September 4, 2020 Reading Time: 6 minutes

There is growing awareness of something we’ve known for probably five months: that Covid-19 is overwhelmingly dangerous only to the elderly, individuals with compromised immune systems, and those with major or numerous comorbidities. Because of this, realization of the needlessly destructive nature of pandemic policies – foremost among them, lockdowns – has been increasing as well. 

In the United States, it’s a story of a people increasingly disposed to paternalism suffering beneath the dictatorial and clumsy policies of politicians. The extended cast of characters includes court scientists (many more epidemiologists than immunologists and virologists), a media frustrated with several years’ decline in influence, an oligopoly of social media venues with increasingly transparent political biases, and an academy more interested in scoring points against the current administration than applying intellectual resources to solving problems caused by the novel coronavirus. For the left, the spread of the virus has led to lobbying for egalitarian policies; for the right, to rattle swords against America’s economic and military rivals. 

The left sees an opportunity to push for massive socialized health and economic redistribution programs. The right, an excuse to expand and familiarize anti-immigration policies and – in the wake of widespread civil disturbances – the further militarization of “law and order.” Rather than deferring to medical specialists, idealogues, activists, and elected officials have turned Covid-19 into a bully pulpit of sweeping proportions.

The Other Epidemic

With the possible exception of the passage of Obamacare, the major story in American healthcare over the past two decades has been another epidemic: obesity. Between 1999 and 2018 it increased from an estimated 30.5% to 42.4% of the population, while morbid obesity (defined as a BMI of 40 or over) essentially doubled from 4.7% to 9.2%. Young Baby Boomers and most GenXers remember a time when roughly one of ten Americans was overweight and less than that morbidly obese. (This is not to imply some generational superiority, but rather to express the rapidity with which this particular malady has grown.) In some US states today, obese citizens number four in ten. For children and young adults between 12 and 19, the rates of obesity in the United States are roughly one in five.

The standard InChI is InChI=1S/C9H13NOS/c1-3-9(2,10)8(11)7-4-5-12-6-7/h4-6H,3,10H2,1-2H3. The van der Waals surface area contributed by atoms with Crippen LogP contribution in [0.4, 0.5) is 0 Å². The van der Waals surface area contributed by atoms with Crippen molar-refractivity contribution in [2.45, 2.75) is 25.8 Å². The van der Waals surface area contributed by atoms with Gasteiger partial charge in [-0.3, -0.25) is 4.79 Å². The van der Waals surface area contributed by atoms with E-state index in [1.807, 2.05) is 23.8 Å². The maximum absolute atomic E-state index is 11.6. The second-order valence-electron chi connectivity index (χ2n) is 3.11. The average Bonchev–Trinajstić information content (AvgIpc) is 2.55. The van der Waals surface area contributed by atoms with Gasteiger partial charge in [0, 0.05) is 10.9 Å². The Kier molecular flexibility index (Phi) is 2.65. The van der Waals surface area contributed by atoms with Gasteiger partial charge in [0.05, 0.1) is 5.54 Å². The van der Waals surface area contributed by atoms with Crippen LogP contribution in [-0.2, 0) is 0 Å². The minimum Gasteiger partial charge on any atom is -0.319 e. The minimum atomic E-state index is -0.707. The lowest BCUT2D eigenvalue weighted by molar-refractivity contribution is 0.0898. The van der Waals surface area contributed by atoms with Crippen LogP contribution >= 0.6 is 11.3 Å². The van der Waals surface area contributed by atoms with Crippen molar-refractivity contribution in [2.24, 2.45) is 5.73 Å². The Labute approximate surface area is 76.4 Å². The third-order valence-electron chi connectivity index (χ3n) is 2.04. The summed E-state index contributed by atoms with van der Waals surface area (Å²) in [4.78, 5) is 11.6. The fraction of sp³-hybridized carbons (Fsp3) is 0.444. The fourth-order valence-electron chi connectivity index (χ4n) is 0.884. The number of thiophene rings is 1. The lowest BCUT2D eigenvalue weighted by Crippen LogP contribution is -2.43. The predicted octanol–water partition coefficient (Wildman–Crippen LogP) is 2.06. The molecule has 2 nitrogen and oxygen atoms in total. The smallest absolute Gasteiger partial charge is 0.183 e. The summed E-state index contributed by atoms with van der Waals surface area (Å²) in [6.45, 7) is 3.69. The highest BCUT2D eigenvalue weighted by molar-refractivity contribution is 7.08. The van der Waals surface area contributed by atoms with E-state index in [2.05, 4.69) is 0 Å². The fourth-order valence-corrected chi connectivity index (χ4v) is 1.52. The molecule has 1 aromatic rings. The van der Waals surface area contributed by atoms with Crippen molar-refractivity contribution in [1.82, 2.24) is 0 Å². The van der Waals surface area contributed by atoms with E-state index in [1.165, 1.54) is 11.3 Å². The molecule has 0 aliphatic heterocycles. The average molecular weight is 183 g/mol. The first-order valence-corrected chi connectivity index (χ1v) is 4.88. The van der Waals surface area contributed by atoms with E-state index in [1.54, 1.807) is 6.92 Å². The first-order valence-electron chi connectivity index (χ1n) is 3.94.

The ubiquity of obesity masks the fact that it is a serious affliction. It creates a wide range of comorbidities including hypertension, cardiovascular disease, stroke, type 2 diabetes, and is believed to be linked to certain cancers. It is also associated with a wide range of additional effects, from sleep disorders to lower earnings to bullying and psychological problems. 

In 2014 it was estimated that the global economic impact of obesity had reached roughly 3% of global GDP. A systematic literature review by Tremmel et al (2017) reported that 

[d]irect per-capita costs of obesity were reported in seven studies and indirect per-capita costs were calculated in one study in Sweden. When comparing the results of two studies in the USA estimating annual direct costs per capita, the costs increased from US $2741 in 2005 to US $6899 in 2011. Both these studies used data from the Medical Expenditure Panel Survey. Alter et al estimated the direct per-capita costs attributable to obesity over a time frame of 11.5 years to be CAD $8294.67 (2006) while the direct per-capita costs over a lifetime (>65 years) amounted to US $171,482 (2010) in the USA. Total per-capita costs in the USA were predicted, using a Markov-based microsimulation, to be US $33,900 and US $70,200 (2013) over a time frame of 5 and 10 years, respectively.

And, it bears mentioning, obesity generates negative externalities: most in the form of disproportionately higher healthcare costs. As noted in this 2006 paper.

If rational individuals pay the full costs of their decisions about food intake and exercise, economists, policy makers, and public health officials should treat the obesity epidemic as a matter of indifference. In this paper, we show that, as long as insurance premiums are not risk rated for obesity, health insurance coverage systematically shields those covered from the full costs of physical inactivity and overeating … Using data on medical expenditures and bodyweight from the National Health and Interview Survey and the Medical Expenditure Panel Survey, we estimate that, in a health plan with a coinsurance rate of 17.5%, the obesity externality imposes a welfare cost of about $150 per capita. Our results also indicate that the welfare loss can be reduced by technological change that lowers the pecuniary and non-pecuniary costs of losing weight, and also by increasing the coinsurance rate.

The per capita costs are, undoubtedly, much higher today. People with higher BMIs tend to consume more medical resources per capita than people with lower BMIs, and both pooled insurance and taxes levy the same premia/costs on participants and citizens agnostically.